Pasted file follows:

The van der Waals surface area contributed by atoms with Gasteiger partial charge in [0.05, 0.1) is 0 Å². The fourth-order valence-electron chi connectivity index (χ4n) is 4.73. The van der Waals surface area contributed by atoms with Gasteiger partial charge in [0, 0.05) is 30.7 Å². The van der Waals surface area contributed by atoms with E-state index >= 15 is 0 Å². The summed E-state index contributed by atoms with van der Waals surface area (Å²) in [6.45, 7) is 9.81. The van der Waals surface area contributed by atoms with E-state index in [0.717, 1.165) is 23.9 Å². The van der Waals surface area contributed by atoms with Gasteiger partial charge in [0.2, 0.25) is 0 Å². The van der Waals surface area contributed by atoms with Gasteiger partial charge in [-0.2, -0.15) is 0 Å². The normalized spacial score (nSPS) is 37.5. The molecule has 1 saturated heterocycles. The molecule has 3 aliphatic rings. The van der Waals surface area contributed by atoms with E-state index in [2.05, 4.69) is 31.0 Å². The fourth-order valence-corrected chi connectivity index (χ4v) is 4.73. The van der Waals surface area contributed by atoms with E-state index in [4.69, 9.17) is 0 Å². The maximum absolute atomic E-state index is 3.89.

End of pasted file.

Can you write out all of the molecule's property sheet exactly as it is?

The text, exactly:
The van der Waals surface area contributed by atoms with Gasteiger partial charge in [0.05, 0.1) is 0 Å². The fourth-order valence-electron chi connectivity index (χ4n) is 4.73. The van der Waals surface area contributed by atoms with Gasteiger partial charge in [0, 0.05) is 30.7 Å². The van der Waals surface area contributed by atoms with E-state index >= 15 is 0 Å². The summed E-state index contributed by atoms with van der Waals surface area (Å²) in [6.45, 7) is 9.81. The van der Waals surface area contributed by atoms with E-state index in [0.717, 1.165) is 23.9 Å². The van der Waals surface area contributed by atoms with Gasteiger partial charge in [0.2, 0.25) is 0 Å². The van der Waals surface area contributed by atoms with Gasteiger partial charge in [-0.2, -0.15) is 0 Å². The normalized spacial score (nSPS) is 37.5. The molecule has 1 saturated heterocycles. The molecule has 3 aliphatic rings. The van der Waals surface area contributed by atoms with E-state index in [2.05, 4.69) is 31.0 Å². The fourth-order valence-corrected chi connectivity index (χ4v) is 4.73. The van der Waals surface area contributed by atoms with E-state index in [4.69, 9.17) is 0 Å². The maximum absolute atomic E-state index is 3.89.